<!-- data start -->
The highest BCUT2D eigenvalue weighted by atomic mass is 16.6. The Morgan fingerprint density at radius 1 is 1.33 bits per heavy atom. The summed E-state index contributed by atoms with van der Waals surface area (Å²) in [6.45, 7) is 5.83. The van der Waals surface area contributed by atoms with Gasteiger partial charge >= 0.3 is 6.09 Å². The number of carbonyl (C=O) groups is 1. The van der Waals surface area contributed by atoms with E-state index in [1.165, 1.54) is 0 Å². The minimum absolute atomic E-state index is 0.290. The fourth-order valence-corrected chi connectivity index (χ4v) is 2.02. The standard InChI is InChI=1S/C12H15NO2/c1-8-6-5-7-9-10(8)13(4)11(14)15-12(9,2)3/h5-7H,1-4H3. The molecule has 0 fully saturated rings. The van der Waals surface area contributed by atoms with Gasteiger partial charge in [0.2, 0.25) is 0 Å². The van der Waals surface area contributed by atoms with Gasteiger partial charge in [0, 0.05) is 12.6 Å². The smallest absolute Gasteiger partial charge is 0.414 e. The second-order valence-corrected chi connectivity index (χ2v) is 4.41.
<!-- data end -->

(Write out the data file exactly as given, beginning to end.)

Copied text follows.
The highest BCUT2D eigenvalue weighted by atomic mass is 16.6. The Morgan fingerprint density at radius 1 is 1.33 bits per heavy atom. The summed E-state index contributed by atoms with van der Waals surface area (Å²) in [6.45, 7) is 5.83. The van der Waals surface area contributed by atoms with Gasteiger partial charge >= 0.3 is 6.09 Å². The number of carbonyl (C=O) groups is 1. The van der Waals surface area contributed by atoms with E-state index in [1.165, 1.54) is 0 Å². The minimum absolute atomic E-state index is 0.290. The fourth-order valence-corrected chi connectivity index (χ4v) is 2.02. The standard InChI is InChI=1S/C12H15NO2/c1-8-6-5-7-9-10(8)13(4)11(14)15-12(9,2)3/h5-7H,1-4H3. The molecule has 0 fully saturated rings. The van der Waals surface area contributed by atoms with Gasteiger partial charge in [0.2, 0.25) is 0 Å². The van der Waals surface area contributed by atoms with Gasteiger partial charge in [0, 0.05) is 12.6 Å². The smallest absolute Gasteiger partial charge is 0.414 e. The second-order valence-corrected chi connectivity index (χ2v) is 4.41.